It was a little worrying there for a while. Juventus came out relatively flat against Parma — who in 19th place are almost assured of relegation at this point — and fell behind halfway through the first half after the wall disintegrated yet again on a free kick. With Juve’s two best forwards misfiring up front, it started looking a little too much like the team was heading for another Benevento or Crotone situation.
Given the team’s precarious position in the table alongside the fallout from the club’s leading role in the extravagant failure of the European Super League over the last 72 hours, it was the last thing anyone following the club needed.
With the attack faltering, the defense decided it was time to go on the attack. Alex Sandro rolled back the years to his early days in a Juventus jersey, rapping in a goal on either side of the half to score his first career brace, then Matthijs de Ligt capped off a stellar individual day by heading home a corner kick. That was enough to put Juve in a position where they simply had to see the game out against one of the league’s worst teams, and they left the Allianz with a 3-1 victory, confirming their top-four status for at least one more round, with their two closest competitors facing difficult games on Thursday.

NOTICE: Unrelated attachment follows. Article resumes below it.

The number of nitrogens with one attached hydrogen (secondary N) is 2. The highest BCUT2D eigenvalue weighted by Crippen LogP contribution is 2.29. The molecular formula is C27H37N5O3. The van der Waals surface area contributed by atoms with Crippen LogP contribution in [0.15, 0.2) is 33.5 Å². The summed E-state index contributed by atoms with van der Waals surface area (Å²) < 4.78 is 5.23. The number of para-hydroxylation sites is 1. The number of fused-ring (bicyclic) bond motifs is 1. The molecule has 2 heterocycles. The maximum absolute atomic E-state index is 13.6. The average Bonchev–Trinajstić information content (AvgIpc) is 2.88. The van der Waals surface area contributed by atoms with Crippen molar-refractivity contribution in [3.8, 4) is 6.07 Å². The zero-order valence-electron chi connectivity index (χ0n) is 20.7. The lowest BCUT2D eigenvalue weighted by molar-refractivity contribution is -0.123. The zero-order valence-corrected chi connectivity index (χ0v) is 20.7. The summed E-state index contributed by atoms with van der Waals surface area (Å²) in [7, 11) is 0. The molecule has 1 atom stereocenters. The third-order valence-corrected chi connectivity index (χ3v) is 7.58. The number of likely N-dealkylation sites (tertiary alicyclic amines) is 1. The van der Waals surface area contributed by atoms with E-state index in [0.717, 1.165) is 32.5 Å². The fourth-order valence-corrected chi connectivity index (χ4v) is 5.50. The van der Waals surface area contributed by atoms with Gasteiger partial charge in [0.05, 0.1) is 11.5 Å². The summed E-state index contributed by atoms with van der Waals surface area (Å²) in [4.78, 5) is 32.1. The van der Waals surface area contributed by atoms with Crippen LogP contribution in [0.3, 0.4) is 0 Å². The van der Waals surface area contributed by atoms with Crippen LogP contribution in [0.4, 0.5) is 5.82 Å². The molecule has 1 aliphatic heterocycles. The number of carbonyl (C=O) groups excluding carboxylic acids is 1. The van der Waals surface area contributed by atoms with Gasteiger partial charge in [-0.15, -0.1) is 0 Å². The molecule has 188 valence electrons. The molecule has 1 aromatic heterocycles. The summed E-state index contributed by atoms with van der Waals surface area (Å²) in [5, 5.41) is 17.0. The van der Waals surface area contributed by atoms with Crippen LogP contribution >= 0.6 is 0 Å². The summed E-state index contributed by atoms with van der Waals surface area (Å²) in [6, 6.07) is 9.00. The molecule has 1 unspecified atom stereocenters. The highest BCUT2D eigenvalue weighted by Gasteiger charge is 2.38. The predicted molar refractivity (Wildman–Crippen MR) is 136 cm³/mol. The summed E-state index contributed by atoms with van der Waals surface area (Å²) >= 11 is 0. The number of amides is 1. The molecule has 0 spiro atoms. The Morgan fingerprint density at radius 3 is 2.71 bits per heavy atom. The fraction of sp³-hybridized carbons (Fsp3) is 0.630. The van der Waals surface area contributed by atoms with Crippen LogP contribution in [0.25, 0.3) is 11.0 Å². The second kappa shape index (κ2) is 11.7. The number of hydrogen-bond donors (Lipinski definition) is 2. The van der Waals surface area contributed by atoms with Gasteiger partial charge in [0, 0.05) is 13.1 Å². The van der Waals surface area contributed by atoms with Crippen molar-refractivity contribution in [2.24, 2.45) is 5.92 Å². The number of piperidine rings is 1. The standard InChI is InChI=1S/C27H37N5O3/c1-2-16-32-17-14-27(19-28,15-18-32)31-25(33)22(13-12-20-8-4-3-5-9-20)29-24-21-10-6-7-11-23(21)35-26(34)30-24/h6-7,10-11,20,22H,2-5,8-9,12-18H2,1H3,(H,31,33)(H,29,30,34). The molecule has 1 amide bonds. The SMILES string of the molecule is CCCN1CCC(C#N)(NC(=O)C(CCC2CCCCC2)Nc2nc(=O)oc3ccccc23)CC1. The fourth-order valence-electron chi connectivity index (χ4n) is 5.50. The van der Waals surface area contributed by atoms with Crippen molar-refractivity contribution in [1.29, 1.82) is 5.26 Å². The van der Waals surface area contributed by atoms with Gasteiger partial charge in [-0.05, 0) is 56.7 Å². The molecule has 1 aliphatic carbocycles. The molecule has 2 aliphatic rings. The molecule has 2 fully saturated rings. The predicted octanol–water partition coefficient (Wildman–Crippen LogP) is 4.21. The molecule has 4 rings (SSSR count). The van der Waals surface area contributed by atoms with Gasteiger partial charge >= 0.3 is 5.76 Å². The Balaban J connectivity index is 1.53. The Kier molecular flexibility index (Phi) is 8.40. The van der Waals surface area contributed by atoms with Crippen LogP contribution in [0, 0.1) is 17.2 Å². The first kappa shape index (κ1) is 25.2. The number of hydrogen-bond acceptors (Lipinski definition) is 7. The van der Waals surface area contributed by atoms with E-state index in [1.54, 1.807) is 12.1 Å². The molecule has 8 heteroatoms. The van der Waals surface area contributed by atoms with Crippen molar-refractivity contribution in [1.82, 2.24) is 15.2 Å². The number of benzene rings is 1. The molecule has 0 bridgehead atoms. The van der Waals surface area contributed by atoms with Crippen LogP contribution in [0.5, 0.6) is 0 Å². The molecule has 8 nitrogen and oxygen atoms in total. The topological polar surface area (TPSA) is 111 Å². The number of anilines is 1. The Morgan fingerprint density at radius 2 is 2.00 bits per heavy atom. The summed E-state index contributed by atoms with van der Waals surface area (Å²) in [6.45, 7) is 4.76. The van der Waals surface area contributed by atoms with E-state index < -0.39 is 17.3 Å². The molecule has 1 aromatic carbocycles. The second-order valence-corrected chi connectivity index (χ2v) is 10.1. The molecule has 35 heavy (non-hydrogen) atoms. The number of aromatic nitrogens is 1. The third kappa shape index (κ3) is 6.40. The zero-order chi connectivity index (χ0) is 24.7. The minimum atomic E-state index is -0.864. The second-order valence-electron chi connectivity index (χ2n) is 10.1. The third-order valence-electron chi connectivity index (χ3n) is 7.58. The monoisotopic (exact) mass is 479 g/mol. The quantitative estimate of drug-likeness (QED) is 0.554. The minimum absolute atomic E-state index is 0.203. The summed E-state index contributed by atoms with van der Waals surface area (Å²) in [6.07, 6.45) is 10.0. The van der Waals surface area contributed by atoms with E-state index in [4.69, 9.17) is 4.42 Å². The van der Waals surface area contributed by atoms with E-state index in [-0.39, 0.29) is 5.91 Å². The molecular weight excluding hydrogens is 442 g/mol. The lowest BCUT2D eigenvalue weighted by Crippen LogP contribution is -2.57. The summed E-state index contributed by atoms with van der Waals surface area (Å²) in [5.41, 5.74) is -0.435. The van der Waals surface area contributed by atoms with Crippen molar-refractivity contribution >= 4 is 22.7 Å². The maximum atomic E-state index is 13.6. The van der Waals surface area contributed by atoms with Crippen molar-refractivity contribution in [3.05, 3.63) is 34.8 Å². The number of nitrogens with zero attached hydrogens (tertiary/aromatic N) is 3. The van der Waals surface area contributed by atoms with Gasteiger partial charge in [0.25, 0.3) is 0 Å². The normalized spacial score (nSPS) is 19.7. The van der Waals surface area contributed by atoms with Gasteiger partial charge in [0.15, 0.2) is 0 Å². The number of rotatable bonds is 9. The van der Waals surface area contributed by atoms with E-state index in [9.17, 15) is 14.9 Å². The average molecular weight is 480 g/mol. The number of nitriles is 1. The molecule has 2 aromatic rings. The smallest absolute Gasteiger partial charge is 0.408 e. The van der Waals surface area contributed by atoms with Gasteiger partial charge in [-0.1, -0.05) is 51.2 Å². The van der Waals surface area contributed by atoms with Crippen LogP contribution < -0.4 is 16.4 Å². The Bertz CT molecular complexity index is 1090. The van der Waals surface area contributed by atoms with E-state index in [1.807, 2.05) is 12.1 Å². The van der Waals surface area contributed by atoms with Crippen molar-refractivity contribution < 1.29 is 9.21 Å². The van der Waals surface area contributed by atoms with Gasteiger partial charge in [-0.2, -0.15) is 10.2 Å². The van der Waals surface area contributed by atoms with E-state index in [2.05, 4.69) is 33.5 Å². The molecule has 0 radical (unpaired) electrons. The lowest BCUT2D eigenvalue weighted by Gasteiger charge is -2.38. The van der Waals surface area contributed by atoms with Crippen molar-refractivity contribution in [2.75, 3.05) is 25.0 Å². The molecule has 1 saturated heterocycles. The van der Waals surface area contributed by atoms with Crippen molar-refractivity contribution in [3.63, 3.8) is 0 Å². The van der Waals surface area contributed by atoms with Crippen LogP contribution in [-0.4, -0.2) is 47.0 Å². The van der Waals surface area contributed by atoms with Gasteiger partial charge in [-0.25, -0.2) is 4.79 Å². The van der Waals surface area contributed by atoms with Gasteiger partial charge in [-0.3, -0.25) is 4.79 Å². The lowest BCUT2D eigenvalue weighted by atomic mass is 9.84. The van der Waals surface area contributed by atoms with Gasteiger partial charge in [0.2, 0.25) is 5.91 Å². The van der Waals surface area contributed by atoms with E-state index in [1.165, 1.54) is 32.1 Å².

Andrea Pirlo was missing his top performer from recent weeks in Federico Chiesa, who had pulled up with an injury in Sunday’s loss to Atalanta. Overall, he made five changes from that game in Bergamo, sending his group out in a 4-4-2. Gianluigi Buffon gave Wojciech Szczesny a rest in goal. Leonardo Bonucci made his first start since recovering from his bout with COVID-19, joining de Ligt in the center-back pairing, with Danilo and Sandro book-ending them. Juan Cuadrado, Arthur, Rodrigo Bentancur, and Weston McKennie formed the midfield line, with Paulo Dybala and Cristiano Ronaldo starting together up top for the first time since Dybala was injured in January.